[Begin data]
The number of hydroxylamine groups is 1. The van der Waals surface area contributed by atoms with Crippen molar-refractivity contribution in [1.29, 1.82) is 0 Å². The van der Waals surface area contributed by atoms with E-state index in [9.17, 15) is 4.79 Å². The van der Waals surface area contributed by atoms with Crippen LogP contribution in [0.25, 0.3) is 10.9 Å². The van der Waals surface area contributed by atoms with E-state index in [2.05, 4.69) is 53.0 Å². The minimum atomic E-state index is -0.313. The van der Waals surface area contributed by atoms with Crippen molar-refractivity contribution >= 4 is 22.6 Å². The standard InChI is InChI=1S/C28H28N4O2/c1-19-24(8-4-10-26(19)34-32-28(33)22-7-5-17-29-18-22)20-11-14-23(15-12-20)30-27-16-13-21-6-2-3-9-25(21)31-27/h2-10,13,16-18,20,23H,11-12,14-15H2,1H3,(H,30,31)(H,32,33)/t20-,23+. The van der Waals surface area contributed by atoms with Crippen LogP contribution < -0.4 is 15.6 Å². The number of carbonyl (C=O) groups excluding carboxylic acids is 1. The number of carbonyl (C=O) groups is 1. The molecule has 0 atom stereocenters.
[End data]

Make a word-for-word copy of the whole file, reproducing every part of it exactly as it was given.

The number of hydroxylamine groups is 1. The van der Waals surface area contributed by atoms with Crippen molar-refractivity contribution in [1.29, 1.82) is 0 Å². The van der Waals surface area contributed by atoms with E-state index in [9.17, 15) is 4.79 Å². The van der Waals surface area contributed by atoms with Crippen LogP contribution in [0.25, 0.3) is 10.9 Å². The van der Waals surface area contributed by atoms with E-state index in [2.05, 4.69) is 53.0 Å². The minimum atomic E-state index is -0.313. The van der Waals surface area contributed by atoms with Crippen molar-refractivity contribution >= 4 is 22.6 Å². The standard InChI is InChI=1S/C28H28N4O2/c1-19-24(8-4-10-26(19)34-32-28(33)22-7-5-17-29-18-22)20-11-14-23(15-12-20)30-27-16-13-21-6-2-3-9-25(21)31-27/h2-10,13,16-18,20,23H,11-12,14-15H2,1H3,(H,30,31)(H,32,33)/t20-,23+. The van der Waals surface area contributed by atoms with Crippen LogP contribution < -0.4 is 15.6 Å². The number of carbonyl (C=O) groups excluding carboxylic acids is 1. The number of carbonyl (C=O) groups is 1. The molecule has 0 atom stereocenters.